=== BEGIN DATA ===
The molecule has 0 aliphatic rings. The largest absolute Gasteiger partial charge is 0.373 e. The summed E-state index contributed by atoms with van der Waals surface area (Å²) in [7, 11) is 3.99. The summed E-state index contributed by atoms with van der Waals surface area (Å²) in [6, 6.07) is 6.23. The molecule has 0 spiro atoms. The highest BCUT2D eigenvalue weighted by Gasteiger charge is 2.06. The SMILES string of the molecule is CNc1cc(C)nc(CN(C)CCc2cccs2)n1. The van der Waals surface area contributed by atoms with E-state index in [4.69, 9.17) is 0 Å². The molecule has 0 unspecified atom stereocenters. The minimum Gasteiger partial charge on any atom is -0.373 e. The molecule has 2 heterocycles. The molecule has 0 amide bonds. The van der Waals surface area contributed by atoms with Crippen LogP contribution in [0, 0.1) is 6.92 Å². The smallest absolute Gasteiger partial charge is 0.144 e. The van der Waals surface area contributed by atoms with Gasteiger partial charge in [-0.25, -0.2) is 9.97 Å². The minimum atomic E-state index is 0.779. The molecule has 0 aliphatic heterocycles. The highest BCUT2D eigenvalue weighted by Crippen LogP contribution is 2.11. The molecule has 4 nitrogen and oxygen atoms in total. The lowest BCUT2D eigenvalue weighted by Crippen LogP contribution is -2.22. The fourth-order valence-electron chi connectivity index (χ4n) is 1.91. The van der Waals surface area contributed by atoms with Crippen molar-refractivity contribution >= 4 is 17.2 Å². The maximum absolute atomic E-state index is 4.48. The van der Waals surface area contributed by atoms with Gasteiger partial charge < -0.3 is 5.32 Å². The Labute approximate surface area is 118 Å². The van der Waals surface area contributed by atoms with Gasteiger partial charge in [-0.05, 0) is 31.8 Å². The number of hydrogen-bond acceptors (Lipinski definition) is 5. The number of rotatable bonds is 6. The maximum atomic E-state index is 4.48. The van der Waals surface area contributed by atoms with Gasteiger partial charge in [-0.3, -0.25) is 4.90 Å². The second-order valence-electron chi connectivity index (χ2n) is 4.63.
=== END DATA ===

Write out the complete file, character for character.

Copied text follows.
The molecule has 0 aliphatic rings. The largest absolute Gasteiger partial charge is 0.373 e. The summed E-state index contributed by atoms with van der Waals surface area (Å²) in [7, 11) is 3.99. The summed E-state index contributed by atoms with van der Waals surface area (Å²) in [6, 6.07) is 6.23. The molecule has 0 spiro atoms. The highest BCUT2D eigenvalue weighted by Gasteiger charge is 2.06. The SMILES string of the molecule is CNc1cc(C)nc(CN(C)CCc2cccs2)n1. The van der Waals surface area contributed by atoms with E-state index in [4.69, 9.17) is 0 Å². The molecule has 0 unspecified atom stereocenters. The minimum Gasteiger partial charge on any atom is -0.373 e. The molecule has 2 heterocycles. The molecule has 0 amide bonds. The van der Waals surface area contributed by atoms with Crippen LogP contribution in [0, 0.1) is 6.92 Å². The smallest absolute Gasteiger partial charge is 0.144 e. The van der Waals surface area contributed by atoms with Gasteiger partial charge in [-0.25, -0.2) is 9.97 Å². The minimum atomic E-state index is 0.779. The molecule has 0 aliphatic heterocycles. The highest BCUT2D eigenvalue weighted by Crippen LogP contribution is 2.11. The molecule has 4 nitrogen and oxygen atoms in total. The lowest BCUT2D eigenvalue weighted by Crippen LogP contribution is -2.22. The fourth-order valence-electron chi connectivity index (χ4n) is 1.91. The van der Waals surface area contributed by atoms with Crippen molar-refractivity contribution >= 4 is 17.2 Å². The maximum absolute atomic E-state index is 4.48. The van der Waals surface area contributed by atoms with Gasteiger partial charge < -0.3 is 5.32 Å². The Labute approximate surface area is 118 Å². The van der Waals surface area contributed by atoms with Gasteiger partial charge in [-0.05, 0) is 31.8 Å². The number of hydrogen-bond acceptors (Lipinski definition) is 5. The number of rotatable bonds is 6. The maximum atomic E-state index is 4.48. The van der Waals surface area contributed by atoms with Gasteiger partial charge in [-0.3, -0.25) is 4.90 Å². The second-order valence-electron chi connectivity index (χ2n) is 4.63.